There’s a good deal of panic out there.
Inflation is out of control. The Federal Reserve hiked interest rates by 0.75%, with a likely need for more. Traders are panicking. Markets are falling. And no one knows what comes next.
While it’s easy to panic, don’t.
Remember, markets are resilient, and have come back from worse. And if you really want to go long stocks, consider recession-resistant stocks, like Procter & Gamble Co. (PG). Oversold on RSI, MACD, and Williams’ %R, it’s one of the only stocks that’s rising today. From a current price of $134.13, we believe it could run back to $145 again, near-term.
With PG, most of its brands are still seeing strong demand, including healthcare, grooming, home care, and care. In fact, no matter how steep of a downturn, consumers still need soap, detergent, toothpaste, toilet paper, food, etc. All of which can help provide a steadier and far more predictable cash flow for companies, like PG. In addition, the company is passing its higher costs on to the consumers to help it weather the storm.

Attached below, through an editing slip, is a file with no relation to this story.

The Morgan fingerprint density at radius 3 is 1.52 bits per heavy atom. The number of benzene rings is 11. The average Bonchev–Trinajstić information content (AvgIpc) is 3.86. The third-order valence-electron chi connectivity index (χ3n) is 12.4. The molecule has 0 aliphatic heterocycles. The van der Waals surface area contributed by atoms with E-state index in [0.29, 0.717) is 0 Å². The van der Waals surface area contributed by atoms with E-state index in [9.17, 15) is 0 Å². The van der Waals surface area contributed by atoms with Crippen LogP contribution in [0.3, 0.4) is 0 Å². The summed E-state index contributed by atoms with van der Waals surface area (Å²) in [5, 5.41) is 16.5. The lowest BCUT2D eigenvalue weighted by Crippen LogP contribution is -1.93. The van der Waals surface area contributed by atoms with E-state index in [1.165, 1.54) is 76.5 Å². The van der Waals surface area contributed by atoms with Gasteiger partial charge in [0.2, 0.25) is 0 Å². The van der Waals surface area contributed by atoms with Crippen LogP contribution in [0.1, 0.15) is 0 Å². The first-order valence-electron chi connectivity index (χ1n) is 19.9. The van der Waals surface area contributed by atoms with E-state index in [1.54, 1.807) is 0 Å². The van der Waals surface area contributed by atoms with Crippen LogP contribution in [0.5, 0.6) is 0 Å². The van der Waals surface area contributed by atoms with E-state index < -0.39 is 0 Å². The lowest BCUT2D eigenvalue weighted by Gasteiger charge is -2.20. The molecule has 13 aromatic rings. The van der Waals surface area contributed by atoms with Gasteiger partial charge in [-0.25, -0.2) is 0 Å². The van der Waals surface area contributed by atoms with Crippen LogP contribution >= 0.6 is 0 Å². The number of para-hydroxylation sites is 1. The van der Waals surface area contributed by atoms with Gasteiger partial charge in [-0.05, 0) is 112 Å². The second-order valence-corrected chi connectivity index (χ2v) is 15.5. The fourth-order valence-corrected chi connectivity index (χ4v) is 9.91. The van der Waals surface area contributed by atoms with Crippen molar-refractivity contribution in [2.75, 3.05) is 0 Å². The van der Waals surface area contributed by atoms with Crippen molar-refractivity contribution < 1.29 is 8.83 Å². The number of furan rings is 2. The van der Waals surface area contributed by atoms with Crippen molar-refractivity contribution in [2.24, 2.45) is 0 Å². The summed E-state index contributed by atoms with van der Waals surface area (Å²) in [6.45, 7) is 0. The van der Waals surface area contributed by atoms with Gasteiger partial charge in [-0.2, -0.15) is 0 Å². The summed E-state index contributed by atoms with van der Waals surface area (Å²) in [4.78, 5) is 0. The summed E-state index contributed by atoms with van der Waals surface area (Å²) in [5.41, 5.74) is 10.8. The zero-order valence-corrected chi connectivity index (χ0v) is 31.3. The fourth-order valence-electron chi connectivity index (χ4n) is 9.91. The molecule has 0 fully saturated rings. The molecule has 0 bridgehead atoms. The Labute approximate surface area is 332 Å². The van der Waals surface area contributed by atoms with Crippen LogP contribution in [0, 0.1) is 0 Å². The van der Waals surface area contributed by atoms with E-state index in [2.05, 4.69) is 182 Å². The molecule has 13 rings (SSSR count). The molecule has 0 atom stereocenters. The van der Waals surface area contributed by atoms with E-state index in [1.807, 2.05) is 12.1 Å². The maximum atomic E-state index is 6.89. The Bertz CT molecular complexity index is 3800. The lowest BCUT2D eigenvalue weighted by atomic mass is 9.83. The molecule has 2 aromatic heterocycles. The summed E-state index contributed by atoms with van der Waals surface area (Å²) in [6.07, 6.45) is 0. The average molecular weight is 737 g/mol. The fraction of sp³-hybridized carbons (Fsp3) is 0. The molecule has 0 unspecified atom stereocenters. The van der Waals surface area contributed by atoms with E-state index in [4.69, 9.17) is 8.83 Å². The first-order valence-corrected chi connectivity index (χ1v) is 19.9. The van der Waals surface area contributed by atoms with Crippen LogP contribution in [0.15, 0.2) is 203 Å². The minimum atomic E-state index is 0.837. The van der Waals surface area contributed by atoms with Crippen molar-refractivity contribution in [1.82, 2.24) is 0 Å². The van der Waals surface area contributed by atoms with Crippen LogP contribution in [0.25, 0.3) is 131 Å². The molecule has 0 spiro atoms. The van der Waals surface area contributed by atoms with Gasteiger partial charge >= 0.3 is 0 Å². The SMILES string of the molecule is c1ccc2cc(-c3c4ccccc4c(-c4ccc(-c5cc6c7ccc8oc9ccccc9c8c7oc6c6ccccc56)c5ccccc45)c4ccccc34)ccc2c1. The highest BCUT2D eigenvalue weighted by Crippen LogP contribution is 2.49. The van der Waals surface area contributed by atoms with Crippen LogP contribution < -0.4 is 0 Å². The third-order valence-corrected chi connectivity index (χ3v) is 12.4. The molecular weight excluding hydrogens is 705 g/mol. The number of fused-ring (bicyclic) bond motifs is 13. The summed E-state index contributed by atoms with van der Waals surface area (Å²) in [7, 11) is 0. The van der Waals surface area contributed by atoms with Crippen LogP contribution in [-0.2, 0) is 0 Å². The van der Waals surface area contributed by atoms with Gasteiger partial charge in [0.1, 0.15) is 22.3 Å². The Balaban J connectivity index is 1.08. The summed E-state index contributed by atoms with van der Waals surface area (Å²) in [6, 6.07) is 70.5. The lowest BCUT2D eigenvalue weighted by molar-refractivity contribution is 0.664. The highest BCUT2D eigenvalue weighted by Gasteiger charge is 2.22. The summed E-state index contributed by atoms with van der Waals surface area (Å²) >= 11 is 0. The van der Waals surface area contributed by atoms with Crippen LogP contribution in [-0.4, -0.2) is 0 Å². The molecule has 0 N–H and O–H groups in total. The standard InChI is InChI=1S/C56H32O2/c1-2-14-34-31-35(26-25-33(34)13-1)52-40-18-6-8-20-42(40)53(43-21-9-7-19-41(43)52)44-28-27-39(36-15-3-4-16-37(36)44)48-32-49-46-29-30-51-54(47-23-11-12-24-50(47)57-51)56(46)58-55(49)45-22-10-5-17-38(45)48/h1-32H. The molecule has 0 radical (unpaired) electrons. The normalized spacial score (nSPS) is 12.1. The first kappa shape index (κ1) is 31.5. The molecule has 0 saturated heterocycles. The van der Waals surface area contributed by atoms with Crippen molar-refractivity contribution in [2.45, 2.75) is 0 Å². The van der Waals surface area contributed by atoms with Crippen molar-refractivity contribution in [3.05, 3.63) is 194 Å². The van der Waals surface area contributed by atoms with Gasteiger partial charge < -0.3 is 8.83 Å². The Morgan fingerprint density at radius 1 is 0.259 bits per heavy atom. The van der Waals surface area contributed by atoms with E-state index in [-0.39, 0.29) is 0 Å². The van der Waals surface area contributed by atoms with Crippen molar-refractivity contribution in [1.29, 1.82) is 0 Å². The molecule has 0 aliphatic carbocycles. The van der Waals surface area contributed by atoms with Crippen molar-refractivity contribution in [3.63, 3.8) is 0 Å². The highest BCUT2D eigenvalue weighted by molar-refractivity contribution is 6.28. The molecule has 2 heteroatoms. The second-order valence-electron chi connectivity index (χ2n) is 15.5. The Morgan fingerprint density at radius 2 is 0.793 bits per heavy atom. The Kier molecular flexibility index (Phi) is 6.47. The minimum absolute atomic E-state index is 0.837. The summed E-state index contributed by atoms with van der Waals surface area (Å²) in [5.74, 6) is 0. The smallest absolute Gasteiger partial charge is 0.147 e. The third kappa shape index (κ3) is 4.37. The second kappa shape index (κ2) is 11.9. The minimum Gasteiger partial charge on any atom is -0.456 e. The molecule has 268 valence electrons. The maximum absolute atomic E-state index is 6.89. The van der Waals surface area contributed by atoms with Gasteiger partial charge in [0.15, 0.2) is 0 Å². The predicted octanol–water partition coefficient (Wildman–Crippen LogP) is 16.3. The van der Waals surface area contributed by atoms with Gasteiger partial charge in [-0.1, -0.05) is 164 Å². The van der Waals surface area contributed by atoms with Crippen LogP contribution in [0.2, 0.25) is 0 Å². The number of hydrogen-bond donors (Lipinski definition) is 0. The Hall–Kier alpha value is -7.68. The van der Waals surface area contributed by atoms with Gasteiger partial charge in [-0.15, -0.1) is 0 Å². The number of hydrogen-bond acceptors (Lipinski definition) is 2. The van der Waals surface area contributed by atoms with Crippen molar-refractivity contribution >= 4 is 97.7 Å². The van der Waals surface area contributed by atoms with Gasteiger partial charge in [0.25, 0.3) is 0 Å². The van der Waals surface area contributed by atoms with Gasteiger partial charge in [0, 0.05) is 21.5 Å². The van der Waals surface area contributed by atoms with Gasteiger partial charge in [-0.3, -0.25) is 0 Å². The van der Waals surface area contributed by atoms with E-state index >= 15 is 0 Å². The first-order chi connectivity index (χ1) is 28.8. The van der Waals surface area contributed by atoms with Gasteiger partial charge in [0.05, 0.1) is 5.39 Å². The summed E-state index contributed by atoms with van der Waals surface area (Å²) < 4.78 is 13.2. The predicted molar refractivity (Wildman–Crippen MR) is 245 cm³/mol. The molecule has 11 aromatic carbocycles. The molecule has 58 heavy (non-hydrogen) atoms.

Or, take a look at Dollar General (DG), which is holding up well.
With consumers cutting back on spending, many are turning to dollar stores to save a few dollars. We can see that with the company’s strong outlook. Dollar General expects net sales growth of about 10% for its current fiscal year. It also says EPS could grow 12% to 14%.
Even Dollar Tree (DLTR) is holding up nicely – especially after it beat earnings estimates and raised guidance.
According to Barron’s, the company “posted adjusted earnings of $2.37 per share, beating both analysts’ consensus call for $2.00 per share and the year-earlier result of $1.61. Revenue for the quarter was $6.9 billion, above Wall Street’s expectation for $6.8 billion and the $6.5 billion of revenue the discounter brought in a year earlier. Consolidated net sales for the year are now expected to range from $27.8 billion to $28.1 billion, compared with the range of $27.2 billion to $27.9 billion management predicted earlier.”
Or, take a look at Walmart (WMT).
While the stock recently gapped from $150 to $119.54, it’s also starting to attract attention as a recession resistant trade idea. Again, no matter how steep of a downturn, consumers still need soap, detergent, toothpaste, toilet paper, food, etc. WMT also carries a 1.87% yield.